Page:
(AP) — Understaffing and inadequate supervision of staff and patients plagued a nonprofit health organization where at least 41 intellectually disabled children have reported sexual assaults over the past quarter-century, a newspaper investigation found.
The Philadelphia Inquirer reported Wednesday that some victims were as young as 12 and had IQs as low as 50 when they said they were assaulted by staff at campuses of Devereux Advanced Behavioral Health, which is headquartered near Philadelphia. The center treats children with intellectual disabilities, mental disorders and trauma.
Ten said they were assaulted at three suburban Philadelphia campuses of Devereux, which has been in existence for more than 100 years and is now the nation’s leading nonprofit health organization of its kind. Others said the abuse occurred at facilities in New Jersey, Texas, Florida, Georgia, Connecticut, New York and Arizona.
Despite $467 million in annual revenues, Devereux understaffed its campuses and failed to adequately supervise its patients and staff members, who all too often disappeared for hours and slept through shifts, the newspaper reported.
When assaults occurred, Devereux identified risk factors and potential solutions such as increased training or employment screenings, only to abandon the initiatives for years, the Inquirer said.
Devereux leaders, noting that a sexual assault can happen in almost any care setting, said that in the last two years they have increased safety and reduced risk by adopting safeguards to prevent such abuse and hold staffers accountable.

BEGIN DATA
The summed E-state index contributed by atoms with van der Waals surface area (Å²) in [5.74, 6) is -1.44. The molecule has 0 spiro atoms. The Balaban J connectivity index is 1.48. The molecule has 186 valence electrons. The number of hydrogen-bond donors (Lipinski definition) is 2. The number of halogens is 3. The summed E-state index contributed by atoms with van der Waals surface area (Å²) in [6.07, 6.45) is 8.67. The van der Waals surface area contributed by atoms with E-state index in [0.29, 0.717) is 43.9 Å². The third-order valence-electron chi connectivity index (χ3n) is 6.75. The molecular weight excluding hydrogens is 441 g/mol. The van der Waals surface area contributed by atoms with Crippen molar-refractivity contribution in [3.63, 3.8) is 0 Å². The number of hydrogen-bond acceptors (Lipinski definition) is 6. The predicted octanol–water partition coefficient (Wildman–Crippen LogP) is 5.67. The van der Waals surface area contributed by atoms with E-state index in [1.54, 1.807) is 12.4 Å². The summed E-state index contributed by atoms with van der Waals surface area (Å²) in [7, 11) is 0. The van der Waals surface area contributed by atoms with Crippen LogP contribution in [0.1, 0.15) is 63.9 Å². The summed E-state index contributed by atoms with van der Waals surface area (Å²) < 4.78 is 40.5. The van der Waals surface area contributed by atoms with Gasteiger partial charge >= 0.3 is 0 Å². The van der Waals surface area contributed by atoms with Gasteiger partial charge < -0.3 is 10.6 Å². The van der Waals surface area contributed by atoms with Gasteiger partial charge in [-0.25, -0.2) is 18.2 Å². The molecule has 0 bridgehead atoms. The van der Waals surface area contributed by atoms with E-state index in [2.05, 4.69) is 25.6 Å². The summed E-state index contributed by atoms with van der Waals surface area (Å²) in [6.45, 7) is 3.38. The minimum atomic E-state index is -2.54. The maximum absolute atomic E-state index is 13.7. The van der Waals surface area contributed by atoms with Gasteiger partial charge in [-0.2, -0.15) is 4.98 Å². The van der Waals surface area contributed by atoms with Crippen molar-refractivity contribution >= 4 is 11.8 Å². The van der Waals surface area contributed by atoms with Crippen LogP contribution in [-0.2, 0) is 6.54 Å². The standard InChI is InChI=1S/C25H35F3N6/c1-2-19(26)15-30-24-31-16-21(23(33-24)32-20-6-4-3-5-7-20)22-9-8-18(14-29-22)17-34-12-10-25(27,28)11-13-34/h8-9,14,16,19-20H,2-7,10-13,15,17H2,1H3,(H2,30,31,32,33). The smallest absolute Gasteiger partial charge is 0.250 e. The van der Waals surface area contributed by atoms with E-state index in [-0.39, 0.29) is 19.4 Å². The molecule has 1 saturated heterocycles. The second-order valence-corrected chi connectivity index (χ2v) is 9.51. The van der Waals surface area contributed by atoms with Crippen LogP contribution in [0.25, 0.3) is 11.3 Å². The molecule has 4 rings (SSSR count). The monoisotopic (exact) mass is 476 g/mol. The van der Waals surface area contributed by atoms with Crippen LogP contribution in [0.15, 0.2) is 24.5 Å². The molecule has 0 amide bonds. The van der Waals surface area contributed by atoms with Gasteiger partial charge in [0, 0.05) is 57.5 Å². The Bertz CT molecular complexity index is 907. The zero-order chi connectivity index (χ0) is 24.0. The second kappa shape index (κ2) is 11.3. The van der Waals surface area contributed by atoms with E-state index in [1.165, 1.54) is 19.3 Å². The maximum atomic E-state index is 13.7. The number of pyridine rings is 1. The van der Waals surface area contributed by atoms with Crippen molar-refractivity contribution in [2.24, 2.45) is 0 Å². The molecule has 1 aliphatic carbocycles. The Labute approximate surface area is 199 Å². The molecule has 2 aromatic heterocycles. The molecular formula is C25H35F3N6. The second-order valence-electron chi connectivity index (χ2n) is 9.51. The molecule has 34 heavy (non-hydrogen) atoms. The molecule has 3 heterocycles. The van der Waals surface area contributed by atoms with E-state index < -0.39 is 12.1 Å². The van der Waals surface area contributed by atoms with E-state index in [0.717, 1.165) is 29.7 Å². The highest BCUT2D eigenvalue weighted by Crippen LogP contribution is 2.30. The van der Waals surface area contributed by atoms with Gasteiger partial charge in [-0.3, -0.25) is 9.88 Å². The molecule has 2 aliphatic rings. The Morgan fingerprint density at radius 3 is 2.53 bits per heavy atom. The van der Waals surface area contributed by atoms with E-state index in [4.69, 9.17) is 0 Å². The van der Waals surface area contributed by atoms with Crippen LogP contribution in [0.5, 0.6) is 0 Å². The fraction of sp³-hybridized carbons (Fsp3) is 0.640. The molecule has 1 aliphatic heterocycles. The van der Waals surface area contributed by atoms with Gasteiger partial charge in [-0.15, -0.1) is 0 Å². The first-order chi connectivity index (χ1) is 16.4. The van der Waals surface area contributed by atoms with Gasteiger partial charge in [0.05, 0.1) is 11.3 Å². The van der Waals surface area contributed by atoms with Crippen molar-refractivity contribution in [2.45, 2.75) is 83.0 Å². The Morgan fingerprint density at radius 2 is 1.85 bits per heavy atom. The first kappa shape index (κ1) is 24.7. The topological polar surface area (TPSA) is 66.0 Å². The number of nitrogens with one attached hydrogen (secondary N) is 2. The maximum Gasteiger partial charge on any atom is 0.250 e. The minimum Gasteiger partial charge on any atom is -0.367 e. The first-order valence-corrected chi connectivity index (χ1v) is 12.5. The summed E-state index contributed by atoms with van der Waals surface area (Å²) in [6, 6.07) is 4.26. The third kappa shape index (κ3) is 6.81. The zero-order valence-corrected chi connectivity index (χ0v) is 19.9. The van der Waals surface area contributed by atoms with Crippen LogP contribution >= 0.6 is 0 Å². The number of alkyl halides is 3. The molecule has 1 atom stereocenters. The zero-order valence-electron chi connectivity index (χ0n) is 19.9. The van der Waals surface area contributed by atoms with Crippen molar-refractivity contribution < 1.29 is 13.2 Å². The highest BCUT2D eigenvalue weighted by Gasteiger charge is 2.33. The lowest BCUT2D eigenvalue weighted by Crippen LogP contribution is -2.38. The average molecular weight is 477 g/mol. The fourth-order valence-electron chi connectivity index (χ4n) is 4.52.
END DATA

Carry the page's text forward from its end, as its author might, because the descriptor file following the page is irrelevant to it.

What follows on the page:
But three girls at a Devereux campus in Arizona told police they were sexually abused by a male staff member between October 2018 and March 2019, the newspaper reported. In December, at a facility in Texas, a Devereux staffer was charged with allegedly sexually abusing four children, it said.
The Inquirer said it interviewed scores of former residents, family members, staffers, attorneys, and law enforcement officers and reviewed criminal cases, lawsuits, medical records, incident reports, therapy notes, pay stubs, text messages and police interviews.
Former Chester County prosecutor Chad Maloney, who now represents victims alleging sexual abuse — including one alleging abuse at Devereux — said his experience has been that an individual responsible for physical or sexual abuse at the facility is prosecuted but “the story just ends — Devereux doesn’t change.”
“They don’t change how they hire, how they train, or how they supervise their staff or the children in their care,” he said. “The victims change, the offenders change, but Devereux’s actions never do, and that’s why the abuse continues. It’s heartbreaking and it has to stop.”
Devereux leaders said that since late last year, they have taken aggressive steps to prevent sexual abuse. Officials said they reduced opportunities for staff to be alone with children, trained employees to detect grooming and potential abuse, added video technology to better monitor employees, increased pay to attract more qualified staffers, and planned to screen job applicants with a new psychological test.
“Most of the kids we care for have been traumatized in their life outside of Devereux and the worst possible thing is to have that occur while they’re in a therapeutic environment,” chief executive officer Carl Clark said. “It personally makes my blood boil more than any other thing to think that this happens, and makes us want to do everything in our power to screen people out at the organization who go down this pathway.”
Devereux’s top executives, however, vigorously denied that its campuses had supervision and staffing issues.
Cox Media Group